Among the many truths that constitute modern societies, peace is central to envisioning a harmonious world. Before attempting to strengthen peace and build a case for conflict resolution, it becomes imperative to work on humanizing the socialization process of our younger generations. The manifestation of violence have permeated to generations through the unconscious everyday narratives of aggressions and lived experiences of violence and subjugation of the non-heteronormative genders.
As a part of Martha Farrell Foundation’s ongoing work with communities to actively engage in securing safer spaces for women and children in India, Kadam Badhate Chalo (KBC) is a unique campaign that promotes participation of men and boys to ensure equal participation of women in all spheres of their lives. The idea is to build inclusive spaces that recognizes and encourages everyone to actively engage with each other and inculcate mutual respect for all. In one of the events organized by Sahbhagi Sikshan Kendra, our partner for KBC, a workshop named ‘Gender Through Sports’ was organized on the 15th and 16th of September, 2017 at Japla in Jharkhand. The workshop was co-organised by Pro Sport Development who conducted various learning based fun activities with the children from the village to strengthen and influence their idea and knowledge about gender issues.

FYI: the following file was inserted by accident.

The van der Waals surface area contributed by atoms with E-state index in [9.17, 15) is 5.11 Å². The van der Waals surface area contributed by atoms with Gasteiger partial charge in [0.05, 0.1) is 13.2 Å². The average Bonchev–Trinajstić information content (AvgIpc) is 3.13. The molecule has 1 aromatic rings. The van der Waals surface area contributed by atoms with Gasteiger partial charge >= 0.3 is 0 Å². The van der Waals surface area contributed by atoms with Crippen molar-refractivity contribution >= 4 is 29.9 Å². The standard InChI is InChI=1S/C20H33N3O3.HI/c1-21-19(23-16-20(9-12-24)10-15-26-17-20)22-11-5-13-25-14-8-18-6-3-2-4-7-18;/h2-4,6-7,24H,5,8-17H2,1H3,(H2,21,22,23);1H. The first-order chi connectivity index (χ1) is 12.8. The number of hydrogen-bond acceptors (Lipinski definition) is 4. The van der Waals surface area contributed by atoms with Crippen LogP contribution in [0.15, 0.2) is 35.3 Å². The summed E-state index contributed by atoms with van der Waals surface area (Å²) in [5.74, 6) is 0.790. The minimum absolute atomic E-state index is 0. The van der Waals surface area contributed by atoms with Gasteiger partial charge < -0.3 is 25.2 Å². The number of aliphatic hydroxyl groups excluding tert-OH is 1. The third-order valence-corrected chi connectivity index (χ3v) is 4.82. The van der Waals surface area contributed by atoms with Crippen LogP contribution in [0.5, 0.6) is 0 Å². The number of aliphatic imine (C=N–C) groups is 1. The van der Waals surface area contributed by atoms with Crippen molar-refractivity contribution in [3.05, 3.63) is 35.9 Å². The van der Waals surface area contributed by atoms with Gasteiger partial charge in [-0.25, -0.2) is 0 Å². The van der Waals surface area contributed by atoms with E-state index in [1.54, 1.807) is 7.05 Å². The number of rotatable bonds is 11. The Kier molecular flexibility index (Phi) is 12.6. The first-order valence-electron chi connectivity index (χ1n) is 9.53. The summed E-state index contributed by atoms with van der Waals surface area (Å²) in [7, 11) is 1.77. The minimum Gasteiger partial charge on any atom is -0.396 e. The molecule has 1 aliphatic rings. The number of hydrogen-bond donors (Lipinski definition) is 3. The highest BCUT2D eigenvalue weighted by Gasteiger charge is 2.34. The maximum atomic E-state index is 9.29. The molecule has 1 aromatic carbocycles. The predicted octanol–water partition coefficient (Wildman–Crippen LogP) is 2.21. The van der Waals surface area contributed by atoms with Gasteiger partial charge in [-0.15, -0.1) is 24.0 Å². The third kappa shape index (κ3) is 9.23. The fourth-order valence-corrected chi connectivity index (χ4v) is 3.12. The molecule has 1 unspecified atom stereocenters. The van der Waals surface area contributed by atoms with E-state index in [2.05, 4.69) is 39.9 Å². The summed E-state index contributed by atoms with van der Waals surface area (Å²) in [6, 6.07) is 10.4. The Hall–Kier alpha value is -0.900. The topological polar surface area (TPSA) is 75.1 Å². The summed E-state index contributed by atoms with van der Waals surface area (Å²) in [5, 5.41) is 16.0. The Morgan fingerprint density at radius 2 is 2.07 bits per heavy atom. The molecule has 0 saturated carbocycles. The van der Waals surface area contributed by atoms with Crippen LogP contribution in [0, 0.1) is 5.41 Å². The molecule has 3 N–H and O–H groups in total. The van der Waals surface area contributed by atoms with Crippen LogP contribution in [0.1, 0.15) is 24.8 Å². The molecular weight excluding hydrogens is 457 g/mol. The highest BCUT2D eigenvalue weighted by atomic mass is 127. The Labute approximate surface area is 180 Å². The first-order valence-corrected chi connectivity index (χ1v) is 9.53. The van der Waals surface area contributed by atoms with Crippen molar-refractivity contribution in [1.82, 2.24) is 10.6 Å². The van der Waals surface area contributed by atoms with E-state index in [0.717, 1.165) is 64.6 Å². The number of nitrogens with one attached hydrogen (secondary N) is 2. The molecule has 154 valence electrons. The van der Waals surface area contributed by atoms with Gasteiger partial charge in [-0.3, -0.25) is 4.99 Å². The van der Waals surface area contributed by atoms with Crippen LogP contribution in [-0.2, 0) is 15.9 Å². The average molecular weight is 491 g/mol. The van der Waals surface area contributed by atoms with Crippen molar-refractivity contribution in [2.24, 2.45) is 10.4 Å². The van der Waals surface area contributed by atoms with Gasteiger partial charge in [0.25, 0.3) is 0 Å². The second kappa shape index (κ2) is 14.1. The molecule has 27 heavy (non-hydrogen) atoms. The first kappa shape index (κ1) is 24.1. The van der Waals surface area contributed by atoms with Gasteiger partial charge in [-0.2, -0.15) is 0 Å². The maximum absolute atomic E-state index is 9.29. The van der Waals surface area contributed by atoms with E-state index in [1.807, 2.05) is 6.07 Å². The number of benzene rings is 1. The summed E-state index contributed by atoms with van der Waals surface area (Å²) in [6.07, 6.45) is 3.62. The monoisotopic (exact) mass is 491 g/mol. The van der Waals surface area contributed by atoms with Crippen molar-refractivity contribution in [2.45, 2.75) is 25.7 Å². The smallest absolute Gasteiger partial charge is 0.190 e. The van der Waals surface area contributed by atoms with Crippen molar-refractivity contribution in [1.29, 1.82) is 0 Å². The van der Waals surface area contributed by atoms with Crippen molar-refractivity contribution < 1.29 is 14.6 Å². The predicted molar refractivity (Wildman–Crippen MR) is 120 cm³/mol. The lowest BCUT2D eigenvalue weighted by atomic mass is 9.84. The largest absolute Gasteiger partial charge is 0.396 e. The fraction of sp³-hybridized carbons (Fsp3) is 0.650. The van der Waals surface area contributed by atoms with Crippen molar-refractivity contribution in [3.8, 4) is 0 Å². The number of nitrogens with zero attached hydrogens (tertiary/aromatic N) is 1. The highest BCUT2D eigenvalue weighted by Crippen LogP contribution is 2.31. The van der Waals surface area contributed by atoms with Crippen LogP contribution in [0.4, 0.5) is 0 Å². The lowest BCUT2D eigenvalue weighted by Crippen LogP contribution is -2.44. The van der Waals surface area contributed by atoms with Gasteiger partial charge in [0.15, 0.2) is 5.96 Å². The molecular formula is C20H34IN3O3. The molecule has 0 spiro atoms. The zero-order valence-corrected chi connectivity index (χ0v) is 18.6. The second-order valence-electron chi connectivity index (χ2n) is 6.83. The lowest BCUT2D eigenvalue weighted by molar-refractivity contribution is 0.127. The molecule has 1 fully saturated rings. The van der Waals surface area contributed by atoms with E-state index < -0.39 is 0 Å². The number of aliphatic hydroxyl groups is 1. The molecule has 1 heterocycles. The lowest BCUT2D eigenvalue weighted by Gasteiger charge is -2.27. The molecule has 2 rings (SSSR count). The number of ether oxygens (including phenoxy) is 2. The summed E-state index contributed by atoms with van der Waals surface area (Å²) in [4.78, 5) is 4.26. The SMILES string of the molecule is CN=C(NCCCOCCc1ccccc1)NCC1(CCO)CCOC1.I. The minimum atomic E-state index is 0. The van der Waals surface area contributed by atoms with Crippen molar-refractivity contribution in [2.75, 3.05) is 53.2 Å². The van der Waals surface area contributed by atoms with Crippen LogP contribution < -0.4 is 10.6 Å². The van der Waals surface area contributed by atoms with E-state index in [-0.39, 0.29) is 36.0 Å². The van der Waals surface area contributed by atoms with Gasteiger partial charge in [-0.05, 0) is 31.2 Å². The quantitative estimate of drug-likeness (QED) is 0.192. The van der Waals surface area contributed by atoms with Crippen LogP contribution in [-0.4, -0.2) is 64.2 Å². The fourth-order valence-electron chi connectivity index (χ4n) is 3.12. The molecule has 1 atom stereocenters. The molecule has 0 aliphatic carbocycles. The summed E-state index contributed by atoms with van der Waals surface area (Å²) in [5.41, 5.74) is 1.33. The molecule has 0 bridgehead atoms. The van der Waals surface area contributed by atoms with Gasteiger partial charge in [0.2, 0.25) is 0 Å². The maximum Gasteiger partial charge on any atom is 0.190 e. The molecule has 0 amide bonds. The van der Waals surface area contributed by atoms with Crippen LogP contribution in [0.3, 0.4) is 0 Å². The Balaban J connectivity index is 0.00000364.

Following the screening of the famous street play ‘Dastak (1970)’ that raises alarm on issues of sexual violence faced by women; the participants took part in an art activity that required them to draw their aspirations. While looking at all the drawings, we came across a drawing made by Nitish Mehta, a 15 year old boy from the same village. Nitish envisions his aspirations by getting rid of terrorism from India. He drew a map of India, below it an army men firing bullets on terrorists from Kashmir. The popular representation of Kashmir (as provided by media) is on terrorism. Kashmir surely would have enormous other issues but it is often represented as a terrorist region. This representation has deeply impacted the minds of children living far away from the place. Nitish’s sketch has a lot to say about how perceptions are shaped in times of conflict and violence. It might indeed help us to revisit the evolution of thought and simultaneous development of conflict resolution strategies.
As we celebrate International Day of Peace, we also need to invest energy into understanding how our socio-political realities are normalizing violence and impacting the thought process of our younger generations. Only then can we move towards creating equitable, dignified and peaceful spaces.
Let us thrive to rebuild a just and peaceful society and transfer this ownership to the minds like that of Nitish.